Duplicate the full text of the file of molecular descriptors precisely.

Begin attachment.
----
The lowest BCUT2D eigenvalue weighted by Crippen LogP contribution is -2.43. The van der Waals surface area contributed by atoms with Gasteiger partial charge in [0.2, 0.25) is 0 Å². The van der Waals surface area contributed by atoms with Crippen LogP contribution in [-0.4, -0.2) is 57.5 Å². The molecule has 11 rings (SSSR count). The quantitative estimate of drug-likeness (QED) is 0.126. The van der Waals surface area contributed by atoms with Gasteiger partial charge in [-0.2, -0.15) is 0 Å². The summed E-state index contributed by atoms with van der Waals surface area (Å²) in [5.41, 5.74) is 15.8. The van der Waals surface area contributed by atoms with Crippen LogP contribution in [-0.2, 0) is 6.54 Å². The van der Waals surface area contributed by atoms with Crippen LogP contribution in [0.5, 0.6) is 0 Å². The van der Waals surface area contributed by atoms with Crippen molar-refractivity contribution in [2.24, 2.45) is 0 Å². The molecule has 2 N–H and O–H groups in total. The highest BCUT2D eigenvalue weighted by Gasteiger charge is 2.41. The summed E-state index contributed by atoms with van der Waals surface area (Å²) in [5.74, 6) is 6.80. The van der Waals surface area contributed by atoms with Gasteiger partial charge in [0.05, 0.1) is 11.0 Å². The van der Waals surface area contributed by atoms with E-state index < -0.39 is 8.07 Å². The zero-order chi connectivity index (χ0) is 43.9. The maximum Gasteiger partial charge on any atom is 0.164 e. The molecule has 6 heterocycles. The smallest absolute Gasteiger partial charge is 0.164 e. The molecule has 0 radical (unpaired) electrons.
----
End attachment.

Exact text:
The lowest BCUT2D eigenvalue weighted by Crippen LogP contribution is -2.43. The van der Waals surface area contributed by atoms with Gasteiger partial charge in [0.2, 0.25) is 0 Å². The van der Waals surface area contributed by atoms with Crippen LogP contribution in [-0.4, -0.2) is 57.5 Å². The molecule has 11 rings (SSSR count). The quantitative estimate of drug-likeness (QED) is 0.126. The van der Waals surface area contributed by atoms with Gasteiger partial charge in [-0.2, -0.15) is 0 Å². The summed E-state index contributed by atoms with van der Waals surface area (Å²) in [5.41, 5.74) is 15.8. The van der Waals surface area contributed by atoms with Crippen LogP contribution in [-0.2, 0) is 6.54 Å². The van der Waals surface area contributed by atoms with Crippen LogP contribution in [0.5, 0.6) is 0 Å². The van der Waals surface area contributed by atoms with Crippen molar-refractivity contribution in [2.24, 2.45) is 0 Å². The molecule has 2 N–H and O–H groups in total. The highest BCUT2D eigenvalue weighted by Gasteiger charge is 2.41. The summed E-state index contributed by atoms with van der Waals surface area (Å²) in [5.74, 6) is 6.80. The van der Waals surface area contributed by atoms with Gasteiger partial charge in [0.05, 0.1) is 11.0 Å². The van der Waals surface area contributed by atoms with E-state index < -0.39 is 8.07 Å². The zero-order chi connectivity index (χ0) is 43.9. The maximum Gasteiger partial charge on any atom is 0.164 e. The molecule has 6 heterocycles. The smallest absolute Gasteiger partial charge is 0.164 e. The molecule has 0 radical (unpaired) electrons.